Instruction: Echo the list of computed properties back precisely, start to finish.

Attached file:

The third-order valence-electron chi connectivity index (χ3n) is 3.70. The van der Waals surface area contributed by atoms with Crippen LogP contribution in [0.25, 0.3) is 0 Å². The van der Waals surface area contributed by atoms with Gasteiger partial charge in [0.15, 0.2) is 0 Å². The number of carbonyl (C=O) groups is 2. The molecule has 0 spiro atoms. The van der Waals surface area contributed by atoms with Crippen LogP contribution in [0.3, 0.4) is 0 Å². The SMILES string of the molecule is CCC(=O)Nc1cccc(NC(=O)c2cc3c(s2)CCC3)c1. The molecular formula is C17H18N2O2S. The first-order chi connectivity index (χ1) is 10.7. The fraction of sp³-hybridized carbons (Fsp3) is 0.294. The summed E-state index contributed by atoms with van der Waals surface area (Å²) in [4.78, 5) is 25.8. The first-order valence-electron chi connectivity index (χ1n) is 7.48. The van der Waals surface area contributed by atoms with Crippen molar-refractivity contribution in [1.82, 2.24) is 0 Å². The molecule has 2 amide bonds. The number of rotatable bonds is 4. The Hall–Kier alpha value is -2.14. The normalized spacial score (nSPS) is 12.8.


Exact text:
The third-order valence-electron chi connectivity index (χ3n) is 3.70. The van der Waals surface area contributed by atoms with Crippen LogP contribution in [0.25, 0.3) is 0 Å². The van der Waals surface area contributed by atoms with Gasteiger partial charge in [0.15, 0.2) is 0 Å². The number of carbonyl (C=O) groups is 2. The molecule has 0 spiro atoms. The van der Waals surface area contributed by atoms with Crippen LogP contribution in [0.3, 0.4) is 0 Å². The SMILES string of the molecule is CCC(=O)Nc1cccc(NC(=O)c2cc3c(s2)CCC3)c1. The molecular formula is C17H18N2O2S. The first-order chi connectivity index (χ1) is 10.7. The fraction of sp³-hybridized carbons (Fsp3) is 0.294. The summed E-state index contributed by atoms with van der Waals surface area (Å²) in [4.78, 5) is 25.8. The first-order valence-electron chi connectivity index (χ1n) is 7.48. The van der Waals surface area contributed by atoms with Crippen molar-refractivity contribution in [1.82, 2.24) is 0 Å². The molecule has 2 amide bonds. The number of rotatable bonds is 4. The Hall–Kier alpha value is -2.14. The normalized spacial score (nSPS) is 12.8.